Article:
Excel Tips: Using Autofilters and Subtotal() – Part One

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Michael Bowen

Like most programs these days, Microsoft Excel is far more powerful than most folks realize. While you may not use 90% of its power, I will share with you what I think are two of the most power features that beginning Excel users can master right away. They are easy to access and understand and they can be used in a wide variety of circumstances. These two functions are also very effective when used together.

Sample Data:

Sample Data

The data that we will be using is a typical row report that includes different types of data. It includes dates (Date Opened), text (Gender, Race/Ethnicity) and it includes dollar amounts (Financial Outcome). Autofilters provides some special functions for each of these.

Part One: Autofilters

Enabling Autofilters

The first tool for your Excel toolbox is the Autofilters function. To turn this feature on, highlight the row that has your column heading in it by clicking on the row number in the left most column. In this example, click on 3 to highlight the third row:

Sample Data

Then, go to the Data ribbon and select Filter:

Enabling Excel Filters

You will now see drop down indicators in the cell of each column heading.

These drop downs allow you to filter this large data set so that you see only those records that may be of interest to you, or to quickly count certain cases, or to total certain columns.

Autofilter on Text

What you see when you press the drop-down filter on the Gender field is a list of every unique entry in the entire list. If any of the cells are blank, you will have an option to filter the (Blanks) as well. By selecting and de-selecting the check-boxes, you can choose which values to show or to hide.

Sample Text Filters

Because the drop-down shows you every unique entry, this is a quick and easy tool to find misspellings in text fields. Note the entries for both “Female” as well as for “Femal”. To fix those records, simply filter to show only the “Femal”s, then edit the spelling to correct it. Likewise, this will highlight other inconsistencies that may go unnoticed in a list that is too long to review each entry. Another example is with the county name. “Montgomery”, “Montgomery Co”, “MontoCo”, “Montgomery County”, and “Montgomery Coounty” [sic] because they are all different, will all appear as separate entries on the Autofilter drop-down highlighting an issue to be addressed. This type of inconsistency suggests that a change in the data entry process may be needed.

Autofilter on Dates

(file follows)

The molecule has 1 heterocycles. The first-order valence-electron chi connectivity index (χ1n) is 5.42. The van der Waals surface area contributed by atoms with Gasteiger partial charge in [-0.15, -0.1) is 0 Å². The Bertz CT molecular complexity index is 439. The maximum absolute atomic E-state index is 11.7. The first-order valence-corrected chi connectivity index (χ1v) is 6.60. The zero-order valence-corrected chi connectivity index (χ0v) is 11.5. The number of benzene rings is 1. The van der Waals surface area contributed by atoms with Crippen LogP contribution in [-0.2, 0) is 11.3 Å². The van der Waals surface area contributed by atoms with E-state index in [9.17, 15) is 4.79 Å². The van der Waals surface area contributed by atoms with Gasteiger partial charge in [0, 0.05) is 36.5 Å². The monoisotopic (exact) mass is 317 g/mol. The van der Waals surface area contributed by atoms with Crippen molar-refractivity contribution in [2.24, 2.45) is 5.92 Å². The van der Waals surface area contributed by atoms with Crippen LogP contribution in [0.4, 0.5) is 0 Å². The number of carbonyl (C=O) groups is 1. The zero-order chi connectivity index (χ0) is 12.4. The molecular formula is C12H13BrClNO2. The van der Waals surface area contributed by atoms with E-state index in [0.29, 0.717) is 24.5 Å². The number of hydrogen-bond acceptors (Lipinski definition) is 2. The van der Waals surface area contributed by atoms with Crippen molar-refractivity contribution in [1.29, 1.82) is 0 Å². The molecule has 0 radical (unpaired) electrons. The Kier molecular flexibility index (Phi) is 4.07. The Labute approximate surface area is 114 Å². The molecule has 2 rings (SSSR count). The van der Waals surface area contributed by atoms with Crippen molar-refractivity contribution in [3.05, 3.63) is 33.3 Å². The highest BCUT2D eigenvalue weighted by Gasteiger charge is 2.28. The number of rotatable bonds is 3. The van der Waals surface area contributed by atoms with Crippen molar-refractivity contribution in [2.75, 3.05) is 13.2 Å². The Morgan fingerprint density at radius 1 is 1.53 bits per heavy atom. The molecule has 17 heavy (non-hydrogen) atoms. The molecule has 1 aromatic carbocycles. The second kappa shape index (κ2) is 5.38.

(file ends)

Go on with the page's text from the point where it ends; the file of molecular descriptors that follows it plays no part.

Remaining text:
Autofilters on Date fields work slightly differently than they do with text. You can select and de-select which records to in-/exclude based on the year, the month, or the specific date. So, if you only want to see (or to quickly count) only the records that were opened in July of 2017, you can do that.

Sample Date Filters

Also note that in the middle of the Autofilter menu there is a flyout menu for Date Filters which gives you quick access to additional date filtering functions such as Before, After, Between, This Month, Next Month, etc.

Autofilter on Numbers

Again, auto filtering on numbers is slightly different than for text or dates. You have a listing for each unique entry. This is a great way to quickly spot numbers that are “out of range”. It will also list zeros separate from blanks which may be helpful for finding records which are incomplete.

Sample Number Filters

Again, there is a flyout menu for number filters so it is easy to filter based on functions such as Greater Than, Less Than, Between, Equal To, etc.

Stacking Filters

So you might start out with a report that has 2,000 records, but as you filter on each column, the filtering effect is cumulative and the number of records that meet the criteria will drop. For example, you may start out with 2,000 total records, but once you filter on Gender = Female the number of results will drop to, say, 1,200 records. When you add additional filter for Date Opened = March 2017, your results may drop even lower, to, say, 300 records. And when you then filter on Race = Hispanic, you may be down to a smaller working list that is easy to review or to export or otherwise work with. This cumulative filtering effect is called “stacking filters”.

Additionally, the entries in the Autofilter list are only displayed if there is a record. So if every female served is Hispanic, after you filter on Female, if you select the Race/Ethnicity Autofilter, there will be no option of African American or anything else. You will only see Hispanic.  Again, just looking at what is presented in the Autofilter can be telling information.

[In the next article in this series, we’ll see how the Subtotal function can amplify the power of filters.]